Designing visuals for presentation PowerPoint and other presentation graphics software have brought us a long way in a short time. Today’s tools allow us to create sophisticated pages with color, animation, charts, photographs, sound, video, and perfectly set type.
While the tools to create presentations have improved, our skill at using these tools has not necessarily kept pace.
When visuals are used, your presentations can be more persuasive, interesting and involving, you can cover more material in less time, and retention and comprehension are greater.
This handout will help you design visuals and create a visual plan for your presentations that will make the information you have easier for the audience to understand.
Remember that the number one priority with visuals is legibility — they must be easy to read.
■ Page setup
•Set your Page Setup to the final format you will be using – on-screen show, banner, 8½ x 11 handout, etc. This will produce the best quality output plus save you time because you will only set it up once.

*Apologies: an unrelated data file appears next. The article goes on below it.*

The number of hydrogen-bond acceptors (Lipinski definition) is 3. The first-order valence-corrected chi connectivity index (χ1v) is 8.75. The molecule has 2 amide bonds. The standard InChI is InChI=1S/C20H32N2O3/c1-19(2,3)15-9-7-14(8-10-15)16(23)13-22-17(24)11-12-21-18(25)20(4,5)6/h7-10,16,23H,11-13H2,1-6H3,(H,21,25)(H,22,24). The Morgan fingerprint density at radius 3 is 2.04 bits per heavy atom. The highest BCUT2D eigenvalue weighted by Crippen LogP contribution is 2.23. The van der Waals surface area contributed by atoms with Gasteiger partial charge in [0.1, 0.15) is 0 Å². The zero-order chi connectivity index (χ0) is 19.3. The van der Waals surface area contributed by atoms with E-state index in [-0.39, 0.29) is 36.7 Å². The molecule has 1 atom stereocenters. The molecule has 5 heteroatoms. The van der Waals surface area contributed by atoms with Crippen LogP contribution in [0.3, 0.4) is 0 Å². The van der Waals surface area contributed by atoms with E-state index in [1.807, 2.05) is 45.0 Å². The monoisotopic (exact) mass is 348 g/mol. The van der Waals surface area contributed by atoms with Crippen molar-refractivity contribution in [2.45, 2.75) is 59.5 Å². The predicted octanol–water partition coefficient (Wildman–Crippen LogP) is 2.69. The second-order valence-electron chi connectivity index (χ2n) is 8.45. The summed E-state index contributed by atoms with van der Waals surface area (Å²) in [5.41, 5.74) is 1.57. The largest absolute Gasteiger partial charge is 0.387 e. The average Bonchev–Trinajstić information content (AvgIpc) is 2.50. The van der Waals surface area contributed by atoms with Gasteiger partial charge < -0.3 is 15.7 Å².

■ Create a master style
•Use templates for a consistent look throughout the presentation — consistent fonts, colors and graphic style.
• Choose a master style that is appropriate for your image, your audience and your objective.
• Customize the template to suit your needs. Add logos and elements to be on all visuals.
• Simple is always better. Elaborate designs will destroy the impact of the message with the intensity of the design.
• Consistency in design will maximize the overall power and pizzazz of the presentation.
• High-contrast improves legibility. Use light type and artwork on a dark background for projected images.
• Shoot for 20 words or less per visual. The more words there are, the more distracting it is for the audience.